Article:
“When someone is in your heart, they’re never truly gone. They can come back to you, even at unlikely times.” – Mitch Albom
Losing a loved one is never easy. No matter how old you are, how much or little time you got to spend with them, death doesn’t discriminate. It’s an absolutely soul crushing experience that leaves a void in your heart and tears in your eyes. It hurts; it’s a horrible thing to go through. The only thing worse is being on another continent while its all happening.
My grandmother was the definition of a fighter. She could kick Mohammad Ali’s ASS in the ring. She survived breast cancer not once, but TWICE and had a double mastectomy. She kept swinging after open-heart surgery and pushed through the recovery with a box of wine always close by. I hear people say a lot, “it’s not fair that bad things happen to good people” – people get kicked while they’re down all the time but its their resiliency and determination of characters that gets them climbing back up again (cue I get Knocked Down by Chumbawamba).
In August 2012 (August 7th to be exact – the day before my parents 25th wedding anniversary), my family friends were down visiting from Chicago, it was also their 25th. It was a scorcher of a day and we were all sitting outside on the back deck with brews in hand. Our friends weren’t sure if they were going to be able to make it from the States as the father, Dan’s, mother just passed from breast cancer. I headed inside for some shelter from the heat when the phone rang; it was my grandparents. The conversation went a little something like this:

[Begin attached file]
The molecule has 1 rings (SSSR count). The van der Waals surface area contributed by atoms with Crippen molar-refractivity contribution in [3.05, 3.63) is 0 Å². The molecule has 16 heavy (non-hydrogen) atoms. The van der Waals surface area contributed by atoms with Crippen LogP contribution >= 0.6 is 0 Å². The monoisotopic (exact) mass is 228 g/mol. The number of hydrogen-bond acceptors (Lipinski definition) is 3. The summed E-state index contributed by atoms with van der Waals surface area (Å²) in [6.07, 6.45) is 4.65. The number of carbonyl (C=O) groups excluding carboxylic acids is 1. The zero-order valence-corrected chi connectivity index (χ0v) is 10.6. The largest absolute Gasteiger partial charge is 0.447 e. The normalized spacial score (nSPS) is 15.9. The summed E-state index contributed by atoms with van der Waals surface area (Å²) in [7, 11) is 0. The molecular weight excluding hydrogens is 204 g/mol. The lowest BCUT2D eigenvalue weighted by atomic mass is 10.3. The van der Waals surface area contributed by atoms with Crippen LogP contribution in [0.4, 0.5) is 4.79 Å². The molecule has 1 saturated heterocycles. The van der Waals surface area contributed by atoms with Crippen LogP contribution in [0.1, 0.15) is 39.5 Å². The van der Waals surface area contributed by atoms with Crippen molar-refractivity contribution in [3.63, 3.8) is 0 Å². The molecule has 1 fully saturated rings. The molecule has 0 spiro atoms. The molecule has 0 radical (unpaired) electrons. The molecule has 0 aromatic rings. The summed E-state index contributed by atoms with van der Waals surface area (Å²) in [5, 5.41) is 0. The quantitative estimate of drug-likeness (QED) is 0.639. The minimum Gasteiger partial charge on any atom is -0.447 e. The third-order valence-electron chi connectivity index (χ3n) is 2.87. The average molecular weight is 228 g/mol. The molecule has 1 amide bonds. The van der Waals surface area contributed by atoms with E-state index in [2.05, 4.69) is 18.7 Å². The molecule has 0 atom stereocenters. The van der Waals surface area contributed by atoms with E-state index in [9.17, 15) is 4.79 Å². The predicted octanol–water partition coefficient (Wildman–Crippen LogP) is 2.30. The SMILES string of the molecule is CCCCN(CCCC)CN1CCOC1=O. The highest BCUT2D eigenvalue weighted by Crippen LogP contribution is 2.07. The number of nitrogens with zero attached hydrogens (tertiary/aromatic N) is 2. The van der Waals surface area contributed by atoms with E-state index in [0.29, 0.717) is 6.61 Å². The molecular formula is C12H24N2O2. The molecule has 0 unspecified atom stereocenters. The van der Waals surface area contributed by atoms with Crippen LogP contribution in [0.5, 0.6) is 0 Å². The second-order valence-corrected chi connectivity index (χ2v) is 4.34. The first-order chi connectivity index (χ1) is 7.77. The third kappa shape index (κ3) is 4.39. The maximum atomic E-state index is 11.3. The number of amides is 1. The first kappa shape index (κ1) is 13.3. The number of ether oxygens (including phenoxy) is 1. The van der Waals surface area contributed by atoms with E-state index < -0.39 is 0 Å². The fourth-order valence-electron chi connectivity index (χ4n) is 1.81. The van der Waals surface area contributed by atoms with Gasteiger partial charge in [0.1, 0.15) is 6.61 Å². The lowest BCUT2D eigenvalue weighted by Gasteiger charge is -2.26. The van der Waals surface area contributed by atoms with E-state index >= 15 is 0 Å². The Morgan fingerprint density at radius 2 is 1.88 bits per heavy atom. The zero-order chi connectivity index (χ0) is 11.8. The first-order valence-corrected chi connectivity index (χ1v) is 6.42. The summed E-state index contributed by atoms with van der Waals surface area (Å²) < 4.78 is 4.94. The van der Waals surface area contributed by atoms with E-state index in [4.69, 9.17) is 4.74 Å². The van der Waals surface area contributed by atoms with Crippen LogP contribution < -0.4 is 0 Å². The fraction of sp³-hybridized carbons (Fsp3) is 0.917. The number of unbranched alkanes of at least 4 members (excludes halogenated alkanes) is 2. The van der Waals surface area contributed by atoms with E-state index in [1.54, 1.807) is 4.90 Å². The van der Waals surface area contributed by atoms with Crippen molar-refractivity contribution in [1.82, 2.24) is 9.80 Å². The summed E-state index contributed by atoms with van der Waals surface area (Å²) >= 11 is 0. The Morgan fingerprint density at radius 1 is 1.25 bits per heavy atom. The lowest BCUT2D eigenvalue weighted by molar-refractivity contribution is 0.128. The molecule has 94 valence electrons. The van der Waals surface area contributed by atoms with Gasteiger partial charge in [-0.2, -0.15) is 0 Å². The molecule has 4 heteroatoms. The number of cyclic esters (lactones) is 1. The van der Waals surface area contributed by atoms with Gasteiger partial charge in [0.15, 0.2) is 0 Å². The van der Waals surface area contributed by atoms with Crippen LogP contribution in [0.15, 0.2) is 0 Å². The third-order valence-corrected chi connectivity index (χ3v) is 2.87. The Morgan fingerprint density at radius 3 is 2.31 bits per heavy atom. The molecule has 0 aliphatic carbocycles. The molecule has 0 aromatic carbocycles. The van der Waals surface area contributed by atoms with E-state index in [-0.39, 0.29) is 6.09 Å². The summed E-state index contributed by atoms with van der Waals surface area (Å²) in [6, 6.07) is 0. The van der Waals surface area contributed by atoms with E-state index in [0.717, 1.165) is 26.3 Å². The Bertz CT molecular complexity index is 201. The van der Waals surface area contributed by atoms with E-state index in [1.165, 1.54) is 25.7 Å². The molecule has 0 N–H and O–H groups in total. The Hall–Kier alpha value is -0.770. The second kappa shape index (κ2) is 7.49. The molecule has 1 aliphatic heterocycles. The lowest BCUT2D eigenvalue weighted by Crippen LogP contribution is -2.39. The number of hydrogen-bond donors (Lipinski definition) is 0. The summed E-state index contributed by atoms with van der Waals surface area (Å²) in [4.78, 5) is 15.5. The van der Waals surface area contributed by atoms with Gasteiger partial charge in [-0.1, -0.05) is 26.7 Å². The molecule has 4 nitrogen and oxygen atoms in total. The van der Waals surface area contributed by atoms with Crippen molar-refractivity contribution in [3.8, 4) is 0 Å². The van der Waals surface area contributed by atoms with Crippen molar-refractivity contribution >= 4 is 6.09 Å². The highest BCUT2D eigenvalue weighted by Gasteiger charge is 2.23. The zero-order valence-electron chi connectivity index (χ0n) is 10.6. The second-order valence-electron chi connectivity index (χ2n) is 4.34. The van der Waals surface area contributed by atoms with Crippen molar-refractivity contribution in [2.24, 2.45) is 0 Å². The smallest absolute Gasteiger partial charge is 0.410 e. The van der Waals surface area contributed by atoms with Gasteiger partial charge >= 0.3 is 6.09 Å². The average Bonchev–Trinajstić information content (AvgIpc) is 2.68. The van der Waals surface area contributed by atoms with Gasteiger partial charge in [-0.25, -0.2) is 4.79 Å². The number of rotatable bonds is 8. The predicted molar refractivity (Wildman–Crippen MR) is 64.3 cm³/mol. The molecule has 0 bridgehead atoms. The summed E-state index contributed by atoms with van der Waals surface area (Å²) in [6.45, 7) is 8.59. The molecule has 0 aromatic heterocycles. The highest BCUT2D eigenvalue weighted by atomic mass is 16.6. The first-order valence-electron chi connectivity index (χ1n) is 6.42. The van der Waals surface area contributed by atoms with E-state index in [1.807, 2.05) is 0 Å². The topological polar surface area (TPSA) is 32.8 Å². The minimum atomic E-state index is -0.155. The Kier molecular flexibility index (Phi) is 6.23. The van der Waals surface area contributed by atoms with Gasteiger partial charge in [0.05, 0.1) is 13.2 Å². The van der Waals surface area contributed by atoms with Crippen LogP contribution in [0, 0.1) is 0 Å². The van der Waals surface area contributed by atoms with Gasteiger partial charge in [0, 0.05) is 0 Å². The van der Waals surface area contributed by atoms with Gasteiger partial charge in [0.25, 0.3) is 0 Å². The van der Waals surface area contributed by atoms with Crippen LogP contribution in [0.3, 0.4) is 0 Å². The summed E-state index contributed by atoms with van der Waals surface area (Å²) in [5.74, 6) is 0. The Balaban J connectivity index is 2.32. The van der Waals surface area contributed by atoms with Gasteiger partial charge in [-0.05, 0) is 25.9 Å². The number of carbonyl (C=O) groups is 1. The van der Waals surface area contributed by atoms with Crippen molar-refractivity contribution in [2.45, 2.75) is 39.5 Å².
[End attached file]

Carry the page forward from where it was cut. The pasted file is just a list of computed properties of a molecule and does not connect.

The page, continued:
“Hi, Nannie! How are you?”
“Hi Liv, I’m fine, is your mother there?”
“Yup, she’s just talking with Dan and Bridget [our friends from the States].”
“Okay. Tell her my mammogram results came back negative…”
“Have they told you?”
“Never mind, I’ve said too much already. I love you, go have fun with the kids.”
“Okay. Love you too, bye.”
Then I pulled my dad aside upstairs to investigate. The phone call didn’t make sense to me, she had already had a double mastectomy years before, how could she have a mammogram if she had already had her breasts removed? I confront my Dad and uncomfortable silence fills the room. I could slice the air with a knife it was so thick and ear piercingly quiet.
“Yeah, she has cancer … again. This time it’s in her bones. None of the other grandchildren know yet. Go get dressed, we’re heading out sightseeing with the Urquharts,” my Dad said.
You know that moment on a carnival ride when your chair shoots up to the top and you can see the rest of the rides from your vantage point? They keep you up there just long enough for the tension to build in your stomach and you start to think maybe they won’t make the drop? At that moment, I was suspended mid-air with zero gravity. My heart stopped, my breathing stopped, my body froze.
Three times? How much can one person take??? What had she done to deserve this death sentence? I had just been run over, and reversed on by the cancer truck, for the third time.
A week and a half later, I moved to the other side of Canada for a four-month internship for university. On the way to the airport, I go and visit her in the palliative care section of the hospital; she just began radiation. As I’m leaving, my grandmother hands me a card and instructs me not to read it until I get on the plane. I couldn’t bring myself to read that letter for weeks.
Four months go by and I’m soon back home and wrapped in the salty air of the East Coast of Canada. She’s still holding on.
Fast-forward three years; she’s the longest living patient in the palliative care ward at the hospital. If you don’t know what palliative care is, it’s where patients go during their final stages of life; typically it’s a short stay. She’s made it this far, she’s invincible, and nothing can touch her – that was all of our mentality.